Here are illustrations from the book. Enjoy!


contributed by Veronica Walsh, children’s book illustrator


Why Picture Books?

Why would anyone want to write a picture book?

Picture books are usually the child’s introduction into the the world of books. What an honor it would be to write a picture book that would be the catalyst for a life long love of reading and learning.

Words and pictures meld together to draw a child into new and exciting worlds. Their imaginations can soar. A child can be anything, do anything, go anywhere as they sit and listen to a picture book being read.

Books can bond reader and child. How many times I have delighted in reading, first to my children, and now my grandchildren. Wonderful experiences! I would be thrilled if a picture book I had written strengthened the bond between children and their parents or grandparents.

As you consider writing a picture book, think of all the wonderful results that can come from those 28 pages. Who knows. Perhaps a child could read your book and it would develop in them a hunger for the written word. As a result, he/she would decide to become a writer, too!

Thankful for picture books and picture book writers, Gloria

Great Stories and Pictures

Alas! I don’t have the treasury of delightful picture books remembered from my childhood. No one took me to the library as a preschooler, or gifted me with any. I remember sneaking up to my brothers’ room in the attic (6 of us in my grandmother’s 2-bedroom house) and pulling out their children’s encyclopedia to look at the pictures. How I longed to be able to know what those black marks said on the white paper to explain the pictures! I must have bugged my mother about it because when I was 4-5 she explained about phonics and I taught myself to read. No books yet until I went to school, then, bingo! I was hooked for life. I devoured every book in the schoolroom, which in those days, wasn’t much. When finally allowed to walk by myself to the county library, I sat for hours at the itty bitty table on the itty bitty chair just right for me, until it was getting late, then checked out as many books as they allowed me to take home. I must confess, with apologies to illustrators, that once I could read, the pictures held little interest for me. I preferred making the pictures in my head of what I read. The story—that was the thing.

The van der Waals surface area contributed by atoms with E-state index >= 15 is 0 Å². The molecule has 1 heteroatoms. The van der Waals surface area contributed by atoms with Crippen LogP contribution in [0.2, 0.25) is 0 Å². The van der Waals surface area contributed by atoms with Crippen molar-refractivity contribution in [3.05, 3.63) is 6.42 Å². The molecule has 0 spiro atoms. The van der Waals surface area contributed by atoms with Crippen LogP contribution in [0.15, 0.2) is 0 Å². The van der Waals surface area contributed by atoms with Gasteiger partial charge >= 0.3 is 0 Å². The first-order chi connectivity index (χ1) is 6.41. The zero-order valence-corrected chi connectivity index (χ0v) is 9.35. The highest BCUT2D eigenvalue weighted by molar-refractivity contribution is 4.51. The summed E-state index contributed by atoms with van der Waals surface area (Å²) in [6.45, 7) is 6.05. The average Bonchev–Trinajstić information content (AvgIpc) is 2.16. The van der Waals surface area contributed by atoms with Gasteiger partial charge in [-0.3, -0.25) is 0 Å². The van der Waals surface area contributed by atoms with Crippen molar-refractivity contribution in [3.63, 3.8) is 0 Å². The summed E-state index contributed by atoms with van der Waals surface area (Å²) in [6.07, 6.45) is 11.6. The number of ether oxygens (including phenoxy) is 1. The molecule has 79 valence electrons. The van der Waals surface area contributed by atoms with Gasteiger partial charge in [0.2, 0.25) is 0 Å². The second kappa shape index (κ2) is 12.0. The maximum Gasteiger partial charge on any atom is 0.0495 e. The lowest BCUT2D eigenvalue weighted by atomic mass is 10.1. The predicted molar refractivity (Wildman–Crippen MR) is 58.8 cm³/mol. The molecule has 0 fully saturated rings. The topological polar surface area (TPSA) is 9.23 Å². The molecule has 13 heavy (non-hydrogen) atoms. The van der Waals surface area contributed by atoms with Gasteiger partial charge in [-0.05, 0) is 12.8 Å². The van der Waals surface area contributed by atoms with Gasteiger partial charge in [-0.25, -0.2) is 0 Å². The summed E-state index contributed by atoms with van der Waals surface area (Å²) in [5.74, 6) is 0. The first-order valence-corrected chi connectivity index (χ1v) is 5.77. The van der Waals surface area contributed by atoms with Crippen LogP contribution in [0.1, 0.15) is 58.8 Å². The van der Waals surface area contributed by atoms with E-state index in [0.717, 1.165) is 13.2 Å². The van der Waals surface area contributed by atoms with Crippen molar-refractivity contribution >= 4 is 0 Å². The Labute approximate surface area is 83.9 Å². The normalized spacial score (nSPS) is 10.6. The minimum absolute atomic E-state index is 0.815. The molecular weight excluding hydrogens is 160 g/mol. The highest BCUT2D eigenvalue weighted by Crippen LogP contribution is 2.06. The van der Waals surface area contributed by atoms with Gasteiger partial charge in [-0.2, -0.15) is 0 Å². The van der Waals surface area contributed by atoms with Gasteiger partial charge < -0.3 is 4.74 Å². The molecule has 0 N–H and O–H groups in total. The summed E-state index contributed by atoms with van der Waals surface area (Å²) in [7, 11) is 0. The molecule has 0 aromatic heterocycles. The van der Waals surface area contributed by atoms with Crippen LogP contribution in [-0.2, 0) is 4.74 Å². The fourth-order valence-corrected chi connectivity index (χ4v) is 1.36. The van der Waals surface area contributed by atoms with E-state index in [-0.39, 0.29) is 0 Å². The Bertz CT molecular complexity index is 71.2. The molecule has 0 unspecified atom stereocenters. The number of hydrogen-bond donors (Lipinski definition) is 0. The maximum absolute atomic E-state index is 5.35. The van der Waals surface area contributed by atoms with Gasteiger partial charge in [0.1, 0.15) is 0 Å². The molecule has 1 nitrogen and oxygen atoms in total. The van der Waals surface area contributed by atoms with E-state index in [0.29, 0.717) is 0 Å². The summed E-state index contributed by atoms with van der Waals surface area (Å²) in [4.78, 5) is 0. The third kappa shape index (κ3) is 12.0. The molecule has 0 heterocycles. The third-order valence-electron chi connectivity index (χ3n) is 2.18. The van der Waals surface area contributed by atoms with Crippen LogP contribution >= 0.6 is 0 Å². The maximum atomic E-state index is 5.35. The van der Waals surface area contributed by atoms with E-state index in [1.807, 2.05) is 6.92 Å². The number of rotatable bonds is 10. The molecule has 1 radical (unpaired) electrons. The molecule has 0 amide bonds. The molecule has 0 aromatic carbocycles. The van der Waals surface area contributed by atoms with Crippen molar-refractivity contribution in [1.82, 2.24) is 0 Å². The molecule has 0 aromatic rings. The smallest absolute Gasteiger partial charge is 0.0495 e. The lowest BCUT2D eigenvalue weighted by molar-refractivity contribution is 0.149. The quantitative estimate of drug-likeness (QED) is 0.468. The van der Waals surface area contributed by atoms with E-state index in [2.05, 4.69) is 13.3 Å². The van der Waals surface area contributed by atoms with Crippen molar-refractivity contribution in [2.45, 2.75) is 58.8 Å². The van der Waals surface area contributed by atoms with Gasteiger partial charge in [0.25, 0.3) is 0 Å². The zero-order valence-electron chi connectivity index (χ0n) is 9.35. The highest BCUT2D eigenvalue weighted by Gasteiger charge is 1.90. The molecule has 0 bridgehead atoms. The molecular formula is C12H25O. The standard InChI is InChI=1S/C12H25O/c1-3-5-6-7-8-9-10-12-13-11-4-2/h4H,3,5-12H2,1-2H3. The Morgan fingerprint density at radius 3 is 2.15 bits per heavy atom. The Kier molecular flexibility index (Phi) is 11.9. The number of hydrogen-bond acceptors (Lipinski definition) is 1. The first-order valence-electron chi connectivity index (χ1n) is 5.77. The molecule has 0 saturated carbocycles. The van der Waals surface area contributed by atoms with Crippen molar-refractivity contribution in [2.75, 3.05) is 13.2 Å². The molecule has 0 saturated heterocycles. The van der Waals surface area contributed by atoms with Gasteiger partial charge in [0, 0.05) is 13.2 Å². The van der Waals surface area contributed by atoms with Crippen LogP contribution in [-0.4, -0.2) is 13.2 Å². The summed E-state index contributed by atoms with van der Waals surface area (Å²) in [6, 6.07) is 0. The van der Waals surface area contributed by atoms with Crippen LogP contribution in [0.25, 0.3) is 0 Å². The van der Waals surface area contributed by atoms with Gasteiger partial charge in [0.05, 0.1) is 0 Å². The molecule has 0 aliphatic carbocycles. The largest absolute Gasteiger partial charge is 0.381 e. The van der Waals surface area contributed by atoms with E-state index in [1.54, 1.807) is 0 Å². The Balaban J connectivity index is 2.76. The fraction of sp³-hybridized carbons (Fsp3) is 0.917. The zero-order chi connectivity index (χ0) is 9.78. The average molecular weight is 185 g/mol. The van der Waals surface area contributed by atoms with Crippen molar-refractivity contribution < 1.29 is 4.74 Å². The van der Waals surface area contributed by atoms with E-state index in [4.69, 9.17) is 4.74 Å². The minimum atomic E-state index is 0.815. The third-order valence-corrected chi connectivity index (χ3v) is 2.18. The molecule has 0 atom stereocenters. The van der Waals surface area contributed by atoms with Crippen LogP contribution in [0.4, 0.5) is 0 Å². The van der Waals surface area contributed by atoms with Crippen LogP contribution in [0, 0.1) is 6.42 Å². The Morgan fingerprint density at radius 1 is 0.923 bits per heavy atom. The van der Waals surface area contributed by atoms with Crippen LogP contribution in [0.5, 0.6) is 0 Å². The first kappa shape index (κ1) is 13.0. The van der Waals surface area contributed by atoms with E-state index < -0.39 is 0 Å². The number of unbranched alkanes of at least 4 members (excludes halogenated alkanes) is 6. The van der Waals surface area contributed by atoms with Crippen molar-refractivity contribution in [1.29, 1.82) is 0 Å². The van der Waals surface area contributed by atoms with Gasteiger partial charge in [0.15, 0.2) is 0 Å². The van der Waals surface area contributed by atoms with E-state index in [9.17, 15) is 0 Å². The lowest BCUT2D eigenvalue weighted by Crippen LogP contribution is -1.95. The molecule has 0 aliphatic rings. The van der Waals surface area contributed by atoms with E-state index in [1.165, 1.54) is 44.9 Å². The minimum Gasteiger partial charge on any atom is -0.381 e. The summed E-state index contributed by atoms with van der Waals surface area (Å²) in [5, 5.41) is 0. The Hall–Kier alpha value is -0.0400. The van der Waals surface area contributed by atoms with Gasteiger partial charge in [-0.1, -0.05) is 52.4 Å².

Now I appreciate the work and the importance of the illustrations for picture books. I know more than one non-writer adult who makes a collection of favorite picture books because of the beauty or charm or hilarity of the illustrations.

I may never make a sale of a picture book, but I’m so glad so many of you do, of great stories and pictures.

-Contributed by Shirley

From Start to Finish

How would you like to write a picture book from start to finish in just one month? On my blog last March, I showed the step-by-step journey I took to write a picture book for the Book in A Month Club that I sponsor on my blog.

If you’re up to the challenge–and fun!–just visit my website, Blogzone, and follow the links to read the posts for March 2008’s Book in A Month Club.

I pray God will give you ideas, strengthen you to the task, and provide you with the enthusiasm to actually sit down and write a brand new picture book from start to finish.

Most of all, enjoy the journey!

-Contributed by Nancy I. Sanders